• Nepal!

    Nepal: Phewa Lake. Go Now!

    This landlocked country mixes the cultures of the Indian sub-continent with the high Himalayas. Explore Nepal!

  • Japan!

    Japan: Traditional foods. Go Now!

    Japan has a rich culture that is visible today in the country's dress, architecture, language, food (pictured), and lifestyle. Begin Your Journey!

  • Bahrain!

    Bahrain: Desert. Go Now!

    This tiny country has overcome the desert and has found a way to thrive, like this tree on al Jazair Beach. Explore Bahrain!

  • Laos!

    Laos: Karst peak. Go Now!

    The simplicity and natural beauty of the countryside make Laos a hidden gem in Southeast Asia overlooked by most travelers. Begin Your Journey!

  • Tajikistan!

    Tajikistan: A yurt in the mountains. Go Now!

    The high mountains have mysteries around every turn, including yurts (pictured), a home for the nomadic people. Go Now!

Culture & Identity of Uzbekistan


Unlike many people in Central Asia, the Uzbeks have always been settled so their way of life and culture has always been quite different from that of their neighbors. However, the Uzbeks fell under Soviet rule when major changes were made to the way of life. Religion slowly died, regular working hours were introduced, and school became the norm for Uzbek children.

Despite the changes, one thing that didn't change was that the Uzbeks remained very rural; today almost two thirds of the people live in rural areas. For many of these people life now and in the past is based on the land and agriculture. Farming has been the primary occupation for centuries and today a quarter of the people still work in agriculture to some degree. For these people life is based on long summer days and short winter days, making their daily lives very dependent on the weather and seasons. It also created a reliance on family, friends, and neighbors as small communities often needed each other.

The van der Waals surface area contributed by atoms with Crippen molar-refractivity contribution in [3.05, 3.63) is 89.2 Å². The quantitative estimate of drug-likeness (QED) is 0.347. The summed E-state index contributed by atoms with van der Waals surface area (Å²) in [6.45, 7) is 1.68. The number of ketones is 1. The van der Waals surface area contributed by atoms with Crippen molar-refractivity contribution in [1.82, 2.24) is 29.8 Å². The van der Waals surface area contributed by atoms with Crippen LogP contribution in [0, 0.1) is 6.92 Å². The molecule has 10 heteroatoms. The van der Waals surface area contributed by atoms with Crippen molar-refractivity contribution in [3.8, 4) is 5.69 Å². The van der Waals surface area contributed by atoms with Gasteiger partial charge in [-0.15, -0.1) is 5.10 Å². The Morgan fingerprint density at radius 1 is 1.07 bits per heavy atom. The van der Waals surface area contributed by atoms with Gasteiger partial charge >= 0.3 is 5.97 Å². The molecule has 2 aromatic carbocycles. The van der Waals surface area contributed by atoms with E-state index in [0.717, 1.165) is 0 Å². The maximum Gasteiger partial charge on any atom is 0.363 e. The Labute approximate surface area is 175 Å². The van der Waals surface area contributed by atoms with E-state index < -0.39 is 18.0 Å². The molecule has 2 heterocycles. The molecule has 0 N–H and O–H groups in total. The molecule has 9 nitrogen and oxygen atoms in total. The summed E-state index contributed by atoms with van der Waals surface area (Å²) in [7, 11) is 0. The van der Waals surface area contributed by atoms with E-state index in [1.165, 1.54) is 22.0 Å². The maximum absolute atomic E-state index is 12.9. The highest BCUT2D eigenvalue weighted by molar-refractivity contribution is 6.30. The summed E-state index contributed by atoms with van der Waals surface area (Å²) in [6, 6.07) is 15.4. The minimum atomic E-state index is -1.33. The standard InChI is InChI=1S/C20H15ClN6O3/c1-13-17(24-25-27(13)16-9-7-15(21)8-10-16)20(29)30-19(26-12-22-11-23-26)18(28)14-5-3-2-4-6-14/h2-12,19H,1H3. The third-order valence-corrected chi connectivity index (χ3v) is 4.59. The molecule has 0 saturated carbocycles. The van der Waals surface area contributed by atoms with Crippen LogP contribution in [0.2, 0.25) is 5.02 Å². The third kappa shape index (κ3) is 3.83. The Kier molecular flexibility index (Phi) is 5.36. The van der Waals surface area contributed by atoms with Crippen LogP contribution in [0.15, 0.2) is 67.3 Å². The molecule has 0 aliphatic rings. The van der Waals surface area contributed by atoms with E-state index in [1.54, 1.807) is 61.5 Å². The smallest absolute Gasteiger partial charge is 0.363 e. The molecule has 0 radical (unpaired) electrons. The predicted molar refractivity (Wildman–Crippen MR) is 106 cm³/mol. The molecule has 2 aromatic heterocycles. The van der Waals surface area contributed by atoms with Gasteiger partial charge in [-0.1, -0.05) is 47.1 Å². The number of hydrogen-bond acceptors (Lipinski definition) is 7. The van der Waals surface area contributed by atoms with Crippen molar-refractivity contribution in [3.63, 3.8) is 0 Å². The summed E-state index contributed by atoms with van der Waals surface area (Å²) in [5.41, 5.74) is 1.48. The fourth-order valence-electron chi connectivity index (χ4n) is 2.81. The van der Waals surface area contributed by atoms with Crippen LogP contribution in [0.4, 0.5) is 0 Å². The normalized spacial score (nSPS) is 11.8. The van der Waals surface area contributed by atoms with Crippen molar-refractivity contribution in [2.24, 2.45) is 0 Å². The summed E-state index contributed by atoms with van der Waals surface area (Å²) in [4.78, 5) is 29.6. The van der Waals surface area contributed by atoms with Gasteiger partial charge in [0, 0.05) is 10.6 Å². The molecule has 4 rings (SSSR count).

The Soviets introduced a great amount of industrial jobs and also increased the number of positions in the services sectors. Today many Uzbeks still work in these fields as they have more regular working hours. The standard work day in Uzbekistan today runs from about 9:00 am to about 6:00 pm. This schedule dictates much of life in Uzbekistan today as does school, which generally runs from early September to June. For farm families this school schedule is ideal since during the summers off of school these children can help on the family farm.

Despite the changes to culture, work, and even the variety of occupations in Uzbekistan, in general the people's lives are centered on the lands and family. Free time is more common during the short winter days, but few people have the discretionary income to go out and enjoy the money they make. More commonly, life is focused in the home and free time is spent with family and friends.


The people of Uzbekistan are struggling to find a unified identity as the people argue how each person should be identified. Many of the ethnic Uzbeks identify as "Uzbeks," which they tend to define in political, cultural, and ethnic terms. This is usually defined by being a Muslim, having a settled lifestyle, speaking Uzbek, and being an ethnic Uzbek. Most ethnic Tajiks in the country identify as Tajiks, but citizens of Uzbekistan. Many other minority groups refuse to be identified as Uzbek, even under political terms; this is in part because the Uzbeks have tied the culture, language, and ethnicity to the Uzbek identity, implying the identity requires more than just citizenship, hence excluding these ethnic minorities. Because of this, most ethnic minorities generally identify by their ethnicity, which tends to be tied to a distinct language and culture.

This page was last updated: November, 2013